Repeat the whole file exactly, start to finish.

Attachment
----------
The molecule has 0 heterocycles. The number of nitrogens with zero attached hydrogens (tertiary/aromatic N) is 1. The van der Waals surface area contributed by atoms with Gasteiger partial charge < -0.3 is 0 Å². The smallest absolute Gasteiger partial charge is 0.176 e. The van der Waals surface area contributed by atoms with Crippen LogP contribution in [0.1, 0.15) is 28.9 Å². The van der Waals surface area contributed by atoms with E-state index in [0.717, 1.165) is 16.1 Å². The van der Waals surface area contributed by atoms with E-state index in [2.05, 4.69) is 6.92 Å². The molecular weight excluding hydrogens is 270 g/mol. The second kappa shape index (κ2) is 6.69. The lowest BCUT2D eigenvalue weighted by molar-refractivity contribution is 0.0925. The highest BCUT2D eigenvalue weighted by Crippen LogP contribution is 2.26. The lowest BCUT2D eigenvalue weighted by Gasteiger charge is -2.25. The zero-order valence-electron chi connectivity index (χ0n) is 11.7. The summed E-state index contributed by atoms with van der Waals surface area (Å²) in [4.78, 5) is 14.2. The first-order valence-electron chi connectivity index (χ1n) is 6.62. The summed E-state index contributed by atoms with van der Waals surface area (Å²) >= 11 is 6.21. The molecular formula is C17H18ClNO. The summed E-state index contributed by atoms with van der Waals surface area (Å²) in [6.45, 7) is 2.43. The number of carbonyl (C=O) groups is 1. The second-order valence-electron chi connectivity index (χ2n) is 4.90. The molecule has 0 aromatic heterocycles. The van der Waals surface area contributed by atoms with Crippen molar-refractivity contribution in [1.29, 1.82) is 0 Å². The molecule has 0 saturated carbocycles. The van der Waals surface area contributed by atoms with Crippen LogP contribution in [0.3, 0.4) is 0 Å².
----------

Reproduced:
The molecule has 0 heterocycles. The number of nitrogens with zero attached hydrogens (tertiary/aromatic N) is 1. The van der Waals surface area contributed by atoms with Gasteiger partial charge < -0.3 is 0 Å². The smallest absolute Gasteiger partial charge is 0.176 e. The van der Waals surface area contributed by atoms with Crippen LogP contribution in [0.1, 0.15) is 28.9 Å². The van der Waals surface area contributed by atoms with E-state index in [0.717, 1.165) is 16.1 Å². The van der Waals surface area contributed by atoms with E-state index in [2.05, 4.69) is 6.92 Å². The molecular weight excluding hydrogens is 270 g/mol. The second kappa shape index (κ2) is 6.69. The lowest BCUT2D eigenvalue weighted by molar-refractivity contribution is 0.0925. The highest BCUT2D eigenvalue weighted by Crippen LogP contribution is 2.26. The lowest BCUT2D eigenvalue weighted by Gasteiger charge is -2.25. The zero-order valence-electron chi connectivity index (χ0n) is 11.7. The summed E-state index contributed by atoms with van der Waals surface area (Å²) in [4.78, 5) is 14.2. The first-order valence-electron chi connectivity index (χ1n) is 6.62. The summed E-state index contributed by atoms with van der Waals surface area (Å²) >= 11 is 6.21. The molecular formula is C17H18ClNO. The summed E-state index contributed by atoms with van der Waals surface area (Å²) in [6.45, 7) is 2.43. The number of carbonyl (C=O) groups is 1. The second-order valence-electron chi connectivity index (χ2n) is 4.90. The molecule has 0 aromatic heterocycles. The van der Waals surface area contributed by atoms with Crippen molar-refractivity contribution in [1.29, 1.82) is 0 Å². The molecule has 0 saturated carbocycles. The van der Waals surface area contributed by atoms with Crippen LogP contribution in [0.3, 0.4) is 0 Å².